Morality and Manhood

In "Master Harold"... and the Boys Sam tries to teach the other characters what it means to be a man. But this attempted education occurs against a backdrop of racism, in which Sam's own masculinity and even his humanity are not always recognized. The title of the play—"Master Harold"... and the Boys—includes several references to diminished manhood. "Master" is the honorific typically given to a wealthy boy in English society; a grown man would be addressed as "sir" or by his noble title. Therefore a boy who is called "master" is one who expects to grow up into a privileged, comfortable manhood. In the play's title, "the boys" are not minors; they are two middle-aged black men. In racist South African society, black men are always considered lesser than white men, and this is encoded in addressing them as "boys."

Paradoxically it is one of these "boys," Sam, who instructs the other characters, and the audience, in what it means to be a man. At the start of the play Sam is gently chiding Willie about beating his dance partner and sometime lover, Hilda. Sam thinks this is no way to act, but the gentleness with which he instructs Willie also implies the beatings aren't that big a deal. Compared to the wrenching pain with which father-son relationships are portrayed, violence against women comes off more like a bad habit than a moral failing. But Sam is successful, and by the end of the play Willie has resolved to ask forgiveness from Hilda.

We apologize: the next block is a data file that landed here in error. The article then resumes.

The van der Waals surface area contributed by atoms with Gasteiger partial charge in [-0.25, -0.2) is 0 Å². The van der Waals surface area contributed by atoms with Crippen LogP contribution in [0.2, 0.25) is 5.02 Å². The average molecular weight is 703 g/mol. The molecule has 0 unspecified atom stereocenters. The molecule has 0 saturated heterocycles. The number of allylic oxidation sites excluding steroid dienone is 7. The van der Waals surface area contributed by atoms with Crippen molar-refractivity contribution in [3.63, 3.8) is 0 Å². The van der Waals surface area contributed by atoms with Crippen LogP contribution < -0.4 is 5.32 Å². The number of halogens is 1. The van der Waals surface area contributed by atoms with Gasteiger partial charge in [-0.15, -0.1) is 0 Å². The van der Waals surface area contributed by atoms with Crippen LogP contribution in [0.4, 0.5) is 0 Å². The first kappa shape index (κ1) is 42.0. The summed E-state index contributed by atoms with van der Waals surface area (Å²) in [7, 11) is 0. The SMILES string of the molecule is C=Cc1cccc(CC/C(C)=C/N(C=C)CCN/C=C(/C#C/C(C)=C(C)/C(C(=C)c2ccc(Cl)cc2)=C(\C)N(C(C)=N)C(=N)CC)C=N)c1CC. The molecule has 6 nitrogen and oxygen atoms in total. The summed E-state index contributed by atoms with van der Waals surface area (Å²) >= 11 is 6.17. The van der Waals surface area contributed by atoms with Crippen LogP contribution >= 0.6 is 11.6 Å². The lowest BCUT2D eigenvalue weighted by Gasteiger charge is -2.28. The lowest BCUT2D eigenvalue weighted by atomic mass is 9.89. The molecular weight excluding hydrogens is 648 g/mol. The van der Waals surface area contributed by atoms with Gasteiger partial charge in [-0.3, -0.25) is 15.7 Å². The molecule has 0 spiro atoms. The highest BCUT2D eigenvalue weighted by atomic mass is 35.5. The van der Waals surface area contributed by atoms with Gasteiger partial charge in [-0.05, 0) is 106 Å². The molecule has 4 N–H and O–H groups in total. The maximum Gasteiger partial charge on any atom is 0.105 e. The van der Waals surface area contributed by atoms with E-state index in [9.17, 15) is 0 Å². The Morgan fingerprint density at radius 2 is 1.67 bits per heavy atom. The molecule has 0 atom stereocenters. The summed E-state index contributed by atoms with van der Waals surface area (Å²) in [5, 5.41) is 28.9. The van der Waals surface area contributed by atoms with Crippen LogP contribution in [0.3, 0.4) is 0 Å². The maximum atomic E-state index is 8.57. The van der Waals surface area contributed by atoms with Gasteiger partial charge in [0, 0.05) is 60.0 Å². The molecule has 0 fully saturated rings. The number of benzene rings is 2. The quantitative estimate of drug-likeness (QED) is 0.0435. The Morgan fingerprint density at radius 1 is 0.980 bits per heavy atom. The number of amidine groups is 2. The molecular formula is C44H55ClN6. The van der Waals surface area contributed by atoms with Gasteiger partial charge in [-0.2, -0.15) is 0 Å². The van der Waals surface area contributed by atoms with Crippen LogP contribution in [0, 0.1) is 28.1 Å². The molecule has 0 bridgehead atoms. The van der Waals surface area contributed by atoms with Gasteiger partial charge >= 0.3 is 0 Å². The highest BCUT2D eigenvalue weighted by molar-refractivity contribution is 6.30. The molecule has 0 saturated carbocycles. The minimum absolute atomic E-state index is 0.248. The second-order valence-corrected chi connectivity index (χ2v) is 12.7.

Similarly it is Sam who teaches Hally how to be a man, standing in for Hally's useless natural father. Sam has some traditional ideas about conduct: treat women nicely; respect your elders. But he also has moments of great bravery, being a man when it costs him dearly. At the end of the play, when Hally has recklessly jeopardized their friendship, Sam is the one who makes the first move toward reconciliation. "I've got no right to tell you what being a man means if I don't behave like one myself," says Sam. What he means by "behaving like a man" in this instance means admitting his own faults and offering to reconcile with the boy who has insulted him.